May 04, 2015

Doing Business Support Right

There are a lot of business support organisations in Liverpool. I'm not sure if there are really more than I encountered in Cambridge - whether it's a result of the area needing to "be regenerated" or if it's just because it's a bigger city or if I'm just noticing it more now. If it wasn't for the fact that pastries and coffee don't make a balanced diet, you could probably close the food banks by giving people a business suit to wear and signing them up to the right mailing lists.

The projects are all well meaning, and there is definitely room for more people doing interesting things in the city, including running more businesses.

However, lots of the "business support" falls short of making any real difference to things. I'm sure they'll have the survey results to prove different, but no-one gathers any figures for the amount of time lost by businesses trying to work out if this latest networking event is worth attending...

For the past five years or so the best - by a good margin, although that's partly to do with the quality of the competition - support for the tech community in Liverpool has been from LJMU's Open Labs.

Sadly, it looks like their funding is coming to an end and with it the support. I'm writing the blog post partly to thank them for what they've done for the city, and partly to try to capture why they were so helpful, in the hope that those following in their wake can raise their game.

So, a non-exhaustive list of ways to do business support properly...

  • Be part of the community. Get out of the building. Go and find the businesses you're supporting. Get to know them. Get to a point where they know you, and what you can help with. Then they'll start to refer people to you. Seek people out, as the most interesting ones will probably be too busy to come looking for you. This is the most important point in the entire list, as it makes the rest of your job much easier. It also means that at times you'll have to give up evenings or weekends, as some of the community's activities take place then.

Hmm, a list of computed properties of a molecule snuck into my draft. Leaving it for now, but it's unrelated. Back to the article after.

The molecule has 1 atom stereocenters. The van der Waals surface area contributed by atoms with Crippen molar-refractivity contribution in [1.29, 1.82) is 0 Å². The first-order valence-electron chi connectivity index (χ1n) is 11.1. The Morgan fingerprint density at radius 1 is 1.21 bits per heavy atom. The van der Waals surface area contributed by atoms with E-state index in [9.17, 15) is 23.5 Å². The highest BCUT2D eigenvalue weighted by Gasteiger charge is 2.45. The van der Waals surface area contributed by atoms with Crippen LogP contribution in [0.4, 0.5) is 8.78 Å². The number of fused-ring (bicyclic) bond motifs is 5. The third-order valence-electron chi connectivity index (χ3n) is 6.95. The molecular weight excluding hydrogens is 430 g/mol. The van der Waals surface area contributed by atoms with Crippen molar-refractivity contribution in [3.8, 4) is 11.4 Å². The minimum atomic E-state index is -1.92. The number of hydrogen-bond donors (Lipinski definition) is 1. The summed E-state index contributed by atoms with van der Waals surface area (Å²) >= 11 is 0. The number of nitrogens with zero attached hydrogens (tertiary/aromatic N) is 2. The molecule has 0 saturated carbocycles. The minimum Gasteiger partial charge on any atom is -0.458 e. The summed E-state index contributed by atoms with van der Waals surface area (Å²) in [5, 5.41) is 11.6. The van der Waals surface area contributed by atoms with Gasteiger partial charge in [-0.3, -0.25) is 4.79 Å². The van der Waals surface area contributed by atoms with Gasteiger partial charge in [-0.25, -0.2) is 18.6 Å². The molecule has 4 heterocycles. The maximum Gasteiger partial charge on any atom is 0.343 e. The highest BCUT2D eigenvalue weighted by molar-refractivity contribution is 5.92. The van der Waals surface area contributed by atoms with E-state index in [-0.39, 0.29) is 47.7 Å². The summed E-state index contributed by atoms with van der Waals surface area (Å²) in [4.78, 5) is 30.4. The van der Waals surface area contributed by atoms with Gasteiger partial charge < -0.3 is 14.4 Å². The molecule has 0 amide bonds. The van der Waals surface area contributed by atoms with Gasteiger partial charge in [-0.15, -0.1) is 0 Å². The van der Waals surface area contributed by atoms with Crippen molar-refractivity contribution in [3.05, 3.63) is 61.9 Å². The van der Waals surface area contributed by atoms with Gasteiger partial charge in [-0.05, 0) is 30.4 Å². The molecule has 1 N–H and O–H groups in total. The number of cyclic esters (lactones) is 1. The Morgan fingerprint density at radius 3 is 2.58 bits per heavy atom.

• Experiment. Try new things out and be creative in thinking of ways to support people. Jelly Liverpool started as a fairly low-key experiment to bring the Work at Jelly concept to Liverpool, yet it brought together all manner of freelancers and more into a community, and spawned groups on the Wirral and in Crosby.
  • Look for win-win solutions. Open Labs were keen to find ways that their support would bring benefit beyond what was immediately being funded. For example, as part of the support for OggCamp the Open Hardware Jam included building a 3d printer from scratch during the event. That meant that once the weekend was over, there was a 3d printer which could live at DoES Liverpool and enhance its workshop.
  • Make connections. Part of getting out and meeting the community means that you get to know lots of people and what they do. Use that knowledge to put people in touch with each other where there could be synergies or similar interests.
  • Get out of the way. If you can't help people, don't waste their time even if it would tick off one of your "outputs". Take Open Lab's Andy Goodwin's phrase "I get paid to have meetings, you don't." to heart and remember that the time you take up from businesses comes out of their pocket. Make sure it's worth it.
  • Work with everybody. Open Labs were always happy, and keen, to work with anyone in the city, if they were doing something good. Looking beyond petty rivalries to the bigger picture is something that I struggle with at times, and Open Labs were always a reminder to me that I should do better.
  • Do the hard work to work out what support is needed. The real support that businesses need isn't the generic support you wrote about in your funding application. And while everybody likes free money, there are often better options than doling that out. Combine the first two points on this list and you'll have much greater impact. The most valuable support that DoES Liverpool has had was when Open Labs bought a laser-cutter and installed it in our workshop. We've bought another one ourselves since, but Sophia the smaller laser-cutter has helped no end of businesses, artists, architects and more over the past three years. Other initiatives - such as the "how to film a product video" course or lean startup workshops were only useful for a few dozen companies, but provided far more value to them than a hundred networking events.
  • Amplify what's already going on. Use your time and funding to boost what the community is already doing. I've lost count of the number of times that discussions about an event or project have resulted in a quiet "we can help with that if you want" from Open Labs. Sometimes it's the tiny bit of cash that means the event can happen at all - such as them paying for the building to be open on a Sunday so Liverpool Girl Geeks could hold their International Women's Day event at DoES Liverpool; and other times it's a combination of sponsorship and the more important organising skills to arrange catering, navigate the university hierarchies to book a venue, etc. that take events like OggCamp or NHS Hackday to the next level.

It's not complicated, but it is hard.

Posted by Adrian at May 4, 2015 02:27 PM | TrackBack

This blog post is on the personal blog of Adrian McEwen. If you want to explore the site a bit further, it might be worth having a look at the most recent entries or look through the archives or categories over on the left.

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